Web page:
Adding property and methods to the function constructor or to the prototyp?

Adding property and methods to the function constructor or to the prototyp?
0.0 0

#1

I can create a function constructor called Bird like this and add all it’s property and methods to it:

function Bird(name, numLegs) {
  this.name = name;
  this.numLegs = numLegs;

  this.eat = function() {
    console.log("nom nom nom");
  }
  this.describe = function() {
    console.log("My name is " + this.name); 
  }
}

let duck = new Bird("Donald", 2);
let canary = new Bird("Tweety", 2);

Is there any reason why instead of the above code, I should create my function constructor like the following code by adding the shared properties and methods to the Bird.prototype?

function Bird(name, numLegs) {
  this.name = name;
}

Bird.prototype = {
  constructor: Bird, // define the constructor property
  numLegs: 2,
  eat: function() {
    console.log("nom nom nom");
  },
  describe: function() {
    console.log("My name is " + this.name); 
  }
}

let duck = new Bird("Donald", 2);
let canary = new Bird("Tweety", 2);

Thanks


#2

Multiple reasons are given in the challenge descriptions of OOP here at FCC. The ones I can remember from the top of my head:

  1. In your first code snippet, methods for eating and describing are created for every instance. If you would have one million instances (for example users), your app would have to load 1 million eat functions. Using the prototype, all your instances have access to that one function. So with one million instances you would still have only one function, giving better performance.

  2. You can add new properties and functions to the prototype which will immediately give these to all your instances as well. That won’t work in your first code snippet. That is:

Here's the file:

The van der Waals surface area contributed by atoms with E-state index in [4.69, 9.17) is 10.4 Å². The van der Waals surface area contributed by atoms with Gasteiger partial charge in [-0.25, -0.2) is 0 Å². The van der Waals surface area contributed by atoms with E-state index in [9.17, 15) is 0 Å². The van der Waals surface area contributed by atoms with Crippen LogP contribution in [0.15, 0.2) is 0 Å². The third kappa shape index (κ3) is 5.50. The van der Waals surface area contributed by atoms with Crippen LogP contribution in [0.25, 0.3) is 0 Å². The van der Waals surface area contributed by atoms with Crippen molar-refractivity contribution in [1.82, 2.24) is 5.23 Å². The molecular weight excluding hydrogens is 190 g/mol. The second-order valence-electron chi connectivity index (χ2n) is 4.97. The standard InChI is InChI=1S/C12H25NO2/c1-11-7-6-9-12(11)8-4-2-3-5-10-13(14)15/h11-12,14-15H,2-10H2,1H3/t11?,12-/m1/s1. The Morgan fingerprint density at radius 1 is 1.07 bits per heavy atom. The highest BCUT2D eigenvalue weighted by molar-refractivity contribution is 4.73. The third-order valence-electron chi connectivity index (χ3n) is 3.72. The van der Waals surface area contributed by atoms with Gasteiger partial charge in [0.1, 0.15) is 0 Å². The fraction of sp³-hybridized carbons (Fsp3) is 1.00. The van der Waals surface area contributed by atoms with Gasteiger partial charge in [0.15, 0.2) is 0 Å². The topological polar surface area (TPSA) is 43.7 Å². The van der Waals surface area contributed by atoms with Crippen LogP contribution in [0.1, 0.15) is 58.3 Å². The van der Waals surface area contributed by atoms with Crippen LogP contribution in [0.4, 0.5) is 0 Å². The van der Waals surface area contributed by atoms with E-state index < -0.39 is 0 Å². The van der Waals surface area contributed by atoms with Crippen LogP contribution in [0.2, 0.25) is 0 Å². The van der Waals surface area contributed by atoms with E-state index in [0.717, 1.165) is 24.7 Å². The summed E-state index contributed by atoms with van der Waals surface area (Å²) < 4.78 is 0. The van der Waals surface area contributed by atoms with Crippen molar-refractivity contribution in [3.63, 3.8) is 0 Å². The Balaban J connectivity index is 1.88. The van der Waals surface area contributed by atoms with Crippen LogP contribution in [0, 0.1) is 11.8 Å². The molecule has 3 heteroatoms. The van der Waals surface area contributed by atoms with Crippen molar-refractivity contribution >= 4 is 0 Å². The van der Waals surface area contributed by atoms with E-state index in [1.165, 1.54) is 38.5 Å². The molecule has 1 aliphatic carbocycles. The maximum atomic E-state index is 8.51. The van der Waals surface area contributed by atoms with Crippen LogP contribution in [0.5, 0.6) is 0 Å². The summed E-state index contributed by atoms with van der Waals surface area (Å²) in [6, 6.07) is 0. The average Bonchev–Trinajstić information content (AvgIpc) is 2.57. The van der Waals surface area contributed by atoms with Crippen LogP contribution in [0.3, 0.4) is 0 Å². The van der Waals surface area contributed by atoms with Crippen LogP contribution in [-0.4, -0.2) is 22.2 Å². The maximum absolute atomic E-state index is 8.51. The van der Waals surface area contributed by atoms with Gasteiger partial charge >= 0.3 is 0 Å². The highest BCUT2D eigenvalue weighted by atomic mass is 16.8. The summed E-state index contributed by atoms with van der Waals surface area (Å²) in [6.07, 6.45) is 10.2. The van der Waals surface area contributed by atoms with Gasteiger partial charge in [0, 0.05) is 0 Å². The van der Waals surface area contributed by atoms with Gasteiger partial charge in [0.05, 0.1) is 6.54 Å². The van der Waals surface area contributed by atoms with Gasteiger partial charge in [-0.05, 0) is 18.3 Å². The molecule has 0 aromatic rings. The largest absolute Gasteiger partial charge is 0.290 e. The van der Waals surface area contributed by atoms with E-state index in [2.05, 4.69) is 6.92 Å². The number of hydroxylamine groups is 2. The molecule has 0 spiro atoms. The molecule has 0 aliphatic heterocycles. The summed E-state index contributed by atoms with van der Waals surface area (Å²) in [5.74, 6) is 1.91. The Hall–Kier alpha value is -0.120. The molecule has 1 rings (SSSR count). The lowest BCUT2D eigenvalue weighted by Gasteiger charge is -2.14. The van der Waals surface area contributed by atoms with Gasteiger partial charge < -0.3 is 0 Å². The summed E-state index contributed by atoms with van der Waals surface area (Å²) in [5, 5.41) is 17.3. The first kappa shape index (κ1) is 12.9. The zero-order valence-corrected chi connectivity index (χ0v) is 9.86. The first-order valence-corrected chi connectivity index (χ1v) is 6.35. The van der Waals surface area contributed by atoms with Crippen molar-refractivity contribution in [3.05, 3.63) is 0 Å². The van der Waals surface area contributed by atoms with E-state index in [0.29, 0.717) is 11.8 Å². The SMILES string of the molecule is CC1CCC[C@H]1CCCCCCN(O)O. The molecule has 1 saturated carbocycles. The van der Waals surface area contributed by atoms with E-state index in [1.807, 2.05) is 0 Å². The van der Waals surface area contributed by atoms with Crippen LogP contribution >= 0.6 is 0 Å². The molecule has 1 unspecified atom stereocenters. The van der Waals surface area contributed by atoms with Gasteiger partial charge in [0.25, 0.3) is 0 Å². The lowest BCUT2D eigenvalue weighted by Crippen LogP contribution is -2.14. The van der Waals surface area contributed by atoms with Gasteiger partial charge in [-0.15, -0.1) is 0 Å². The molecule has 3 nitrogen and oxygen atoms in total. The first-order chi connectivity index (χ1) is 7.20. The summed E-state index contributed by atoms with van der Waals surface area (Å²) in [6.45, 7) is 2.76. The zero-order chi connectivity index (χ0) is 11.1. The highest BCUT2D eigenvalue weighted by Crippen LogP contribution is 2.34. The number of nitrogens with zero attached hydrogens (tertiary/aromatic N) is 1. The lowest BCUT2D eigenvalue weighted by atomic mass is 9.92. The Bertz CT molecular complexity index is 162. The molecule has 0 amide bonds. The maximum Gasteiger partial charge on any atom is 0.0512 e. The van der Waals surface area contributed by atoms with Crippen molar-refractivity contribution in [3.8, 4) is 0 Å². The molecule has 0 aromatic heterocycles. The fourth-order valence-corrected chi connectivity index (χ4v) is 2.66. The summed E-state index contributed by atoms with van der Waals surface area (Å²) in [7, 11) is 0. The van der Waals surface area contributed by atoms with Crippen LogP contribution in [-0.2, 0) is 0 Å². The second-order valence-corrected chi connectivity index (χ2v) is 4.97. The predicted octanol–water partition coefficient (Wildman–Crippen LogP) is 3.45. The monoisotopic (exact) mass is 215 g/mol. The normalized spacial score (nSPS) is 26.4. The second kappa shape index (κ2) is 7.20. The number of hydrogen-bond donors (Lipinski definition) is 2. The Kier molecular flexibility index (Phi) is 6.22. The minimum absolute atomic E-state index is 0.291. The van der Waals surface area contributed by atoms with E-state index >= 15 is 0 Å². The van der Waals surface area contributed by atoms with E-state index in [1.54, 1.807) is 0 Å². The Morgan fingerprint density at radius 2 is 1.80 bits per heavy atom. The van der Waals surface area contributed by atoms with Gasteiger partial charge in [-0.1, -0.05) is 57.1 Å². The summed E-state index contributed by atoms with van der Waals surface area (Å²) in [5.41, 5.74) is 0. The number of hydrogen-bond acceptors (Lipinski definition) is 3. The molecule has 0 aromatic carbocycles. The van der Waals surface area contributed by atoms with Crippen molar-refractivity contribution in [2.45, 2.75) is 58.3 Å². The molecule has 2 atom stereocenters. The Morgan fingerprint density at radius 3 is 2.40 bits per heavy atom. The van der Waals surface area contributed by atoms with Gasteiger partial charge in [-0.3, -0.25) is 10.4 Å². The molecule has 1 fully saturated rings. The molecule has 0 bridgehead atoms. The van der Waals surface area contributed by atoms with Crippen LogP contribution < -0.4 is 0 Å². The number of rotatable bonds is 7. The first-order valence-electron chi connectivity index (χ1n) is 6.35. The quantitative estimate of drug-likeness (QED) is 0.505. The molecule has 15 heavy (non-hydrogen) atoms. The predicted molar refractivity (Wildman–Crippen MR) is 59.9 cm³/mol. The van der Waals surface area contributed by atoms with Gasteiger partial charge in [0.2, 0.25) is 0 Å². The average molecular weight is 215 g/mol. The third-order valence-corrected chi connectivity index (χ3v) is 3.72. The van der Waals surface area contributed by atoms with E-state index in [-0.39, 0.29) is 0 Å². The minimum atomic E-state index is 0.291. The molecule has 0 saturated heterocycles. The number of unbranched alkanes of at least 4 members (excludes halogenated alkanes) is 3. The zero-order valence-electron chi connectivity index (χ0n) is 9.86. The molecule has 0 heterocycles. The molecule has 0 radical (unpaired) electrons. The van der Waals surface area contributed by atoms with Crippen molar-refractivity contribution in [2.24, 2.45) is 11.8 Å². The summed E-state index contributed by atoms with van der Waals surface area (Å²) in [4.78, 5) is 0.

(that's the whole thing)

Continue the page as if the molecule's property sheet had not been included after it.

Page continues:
Bird.tail = 1;

Will not work if you try to give a tail to your birds. However:

Bird.prototype.tail = 1;

Will give one tail to both your duck and canary, which you can call with either duck.tail or canary.tail.


#3

But if I want to give a tail to my birds, I can do this:

function Bird(name, tail) {
  this.name = name;
  this.tail = 1;
}

And then I could access it with duck.tail and canary.tail.

What is the advantage of adding the tail to Bird.protoype ??


#4

Well the advantages are that you can share one property with multiple instances (see my first advantage listed). Second advantage is that you can add properties or methods AFTER constructing your class.


#5

Sorry, but I still don’t get it.
If I want to share new properties or methods with all instances of Bird, I just can add them to the constructor function Bird. Isn’t it?


#6

Yes you can, maybe the best way to understand is to see it:

snip%201

snip%202

Do you see the difference between the outputs of the snips?

In the first snip duck has a function “eat” AND canary has a function “eat”. This means that your application has to remember TWO functions with each three lines of code that are actually just the same.

In the second snip, duck and canary do NOT have a “eat” function of theirselves. However they do have access to the prototype eat function. Because of this, they have can also use this function but it is only defined once in the system and just three lines of code for the application.

Now in our example it concerns two instances (duck and canary) and one simple function so it does not really matter. If there were millions of instances with multiple complex functions, we would be talking millions of lines of excessive code for your application to process.